As with Grey's Anatomy, we have yet another alternative partnership, and later a family, with Cyrus and James (Dan Bucktinsky). I personally think we could have done without the Cyrus/James drama and worked the exposure of Defiance another way, but nonetheless, it played out well.
It wouldn't be a complete season without fiercely determined and hell-bent David Rosen (Josh Malina) to round out the cast. As the Assistant District Attorney for the Lindsay Dwyer (aka Quinn Perkins) case, a loss to Olivia Pope is too much for him to swallow. With some help from his assistant and the vulture herself, Abby, David searches to find answers as to why Olivia can do what she does. In the process, he finds more than just the truth about Miss Pope and Assoc., he finds love in Abby. All said and done, in the end, she picked his bones one too many times and he set her free.
Among the highlights this season was Episode 19, "Seven Fifty Two." This episode showed Huck at at his lowest. It was heart-wrenching. It was devastating. It was the unthinkable. Locked away and brainwashed to forget the woman and child he loved so dearly. As each new shot was filmed and his appearance and demeanour changed, you could see the new Huck evolve, but the life he had in his eyes was gone. With their "fixer" stuck in the hospital, each one shares, amazingly intimate monologues, their own story of how they came to be with Olivia and how she changed, or rather saved them. Few television shows bring me to tears. By the end, I was bawling my eyes out.
The 22 episodes in this collection arrive on 5 DVDs in a clear standard-width case with two flip trays, along with an episode guide on the reverse of the cover art. A UV-spot coated, embossed slipcover repeats the cover art. The discs feature animated anamorphic widescreen menus with options to play all the episodes, select a show, adjust the set-up and check out bonus features (on disc five.) There are English SDH, French, Spanish and Portuguese subtitles, but no audio options or closed captioning.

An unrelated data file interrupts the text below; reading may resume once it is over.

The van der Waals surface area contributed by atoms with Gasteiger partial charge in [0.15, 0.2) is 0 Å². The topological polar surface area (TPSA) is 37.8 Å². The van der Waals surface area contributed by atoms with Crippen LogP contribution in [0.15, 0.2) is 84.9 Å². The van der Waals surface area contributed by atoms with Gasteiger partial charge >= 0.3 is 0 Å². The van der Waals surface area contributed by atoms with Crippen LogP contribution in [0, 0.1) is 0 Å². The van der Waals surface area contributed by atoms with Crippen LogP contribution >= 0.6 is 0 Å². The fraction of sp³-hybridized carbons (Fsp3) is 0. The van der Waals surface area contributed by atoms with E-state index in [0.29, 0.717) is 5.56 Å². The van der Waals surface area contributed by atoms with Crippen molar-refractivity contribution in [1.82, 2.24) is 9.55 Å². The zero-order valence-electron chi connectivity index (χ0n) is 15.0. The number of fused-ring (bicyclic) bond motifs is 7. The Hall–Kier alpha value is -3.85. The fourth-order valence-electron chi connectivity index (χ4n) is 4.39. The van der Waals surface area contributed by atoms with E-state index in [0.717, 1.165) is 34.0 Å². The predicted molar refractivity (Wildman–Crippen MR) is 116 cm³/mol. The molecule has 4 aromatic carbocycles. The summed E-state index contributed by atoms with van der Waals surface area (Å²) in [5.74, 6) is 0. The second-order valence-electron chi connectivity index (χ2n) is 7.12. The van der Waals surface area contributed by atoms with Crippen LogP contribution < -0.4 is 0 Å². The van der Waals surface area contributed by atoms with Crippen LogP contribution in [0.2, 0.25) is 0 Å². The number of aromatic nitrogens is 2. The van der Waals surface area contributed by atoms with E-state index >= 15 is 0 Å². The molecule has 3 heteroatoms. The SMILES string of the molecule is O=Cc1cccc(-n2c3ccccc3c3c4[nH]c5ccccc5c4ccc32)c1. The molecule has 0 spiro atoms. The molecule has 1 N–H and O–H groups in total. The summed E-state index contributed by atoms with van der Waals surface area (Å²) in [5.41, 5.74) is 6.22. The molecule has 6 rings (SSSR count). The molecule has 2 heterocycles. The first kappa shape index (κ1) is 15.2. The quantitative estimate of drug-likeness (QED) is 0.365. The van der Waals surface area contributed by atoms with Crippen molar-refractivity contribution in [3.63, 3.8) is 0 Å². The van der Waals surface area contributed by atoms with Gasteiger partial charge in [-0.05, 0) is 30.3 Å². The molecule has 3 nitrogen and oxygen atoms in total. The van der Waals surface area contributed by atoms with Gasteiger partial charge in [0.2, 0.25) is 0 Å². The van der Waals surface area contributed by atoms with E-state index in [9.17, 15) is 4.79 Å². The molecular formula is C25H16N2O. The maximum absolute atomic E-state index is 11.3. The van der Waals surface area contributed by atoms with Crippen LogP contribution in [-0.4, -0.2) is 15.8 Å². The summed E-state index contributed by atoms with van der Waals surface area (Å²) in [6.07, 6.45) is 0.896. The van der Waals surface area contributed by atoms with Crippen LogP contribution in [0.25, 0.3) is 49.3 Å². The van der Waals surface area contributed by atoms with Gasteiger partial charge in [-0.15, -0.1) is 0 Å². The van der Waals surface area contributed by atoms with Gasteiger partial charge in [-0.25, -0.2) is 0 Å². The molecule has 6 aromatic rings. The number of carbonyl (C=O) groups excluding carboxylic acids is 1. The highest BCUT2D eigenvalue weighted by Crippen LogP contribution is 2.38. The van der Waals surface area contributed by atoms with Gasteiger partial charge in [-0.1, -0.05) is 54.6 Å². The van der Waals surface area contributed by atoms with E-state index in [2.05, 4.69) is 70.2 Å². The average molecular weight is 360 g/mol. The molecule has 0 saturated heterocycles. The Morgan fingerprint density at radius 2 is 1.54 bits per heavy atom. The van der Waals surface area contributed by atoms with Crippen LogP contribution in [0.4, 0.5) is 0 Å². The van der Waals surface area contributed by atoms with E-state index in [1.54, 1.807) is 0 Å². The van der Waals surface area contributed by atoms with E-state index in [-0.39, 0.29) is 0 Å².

The audio comes in Dolby Digital 5.1 tracks, and it's very active, pushing music through the surround speakers, while the actors' voices sit up-front. Everything is easily heard, without any distortion, across the board.
In "Being Huck" (8:04),Guillermo Diaz, the ever-quiet, displaced and hidden Huck exposes the true origin of who Huck is and how he, as a person, came to be. It was a complete shock to the cast the day Shonda Rhimes sat them down for the table read of Episode 19, "Seven FIfty Two." There was hesitation and fear on the part of Diaz, questioning whether or not he could do what Rhimes was asking of him. But, as we've witnessed, Diaz did more than just act in that episode, he brought each viewer with him along on a journey to visit his past.
There are 38 deleted scenes (43:03) included in this set, with the episode indicated (a play-all option is available.) I know deleted scenes are there to give the viewer a glimpse at something that might have been cut or changed from the actual scene, but in all honesty, the length and extent of the deleted scenes was uncalled for because these are slight variations of the actual episode. They range from 18 seconds to 9:27.
The final bonus feature of this collection is Outtakes (4:41), which as I saw on the Grey's Anatomy collection, is simply snippets of goofy dancing, an insane amount of obscenities, faulty props tipping over or getting stuck, a ton of missed cues and the ever popular, ever present, "Oops, I forgot my line again." All in all, the outtakes were enjoyable, as you got see the characters of a fairly serious drama being themselves, and the combination of the two "worlds" is what makes us love them even more.
The Bottom Line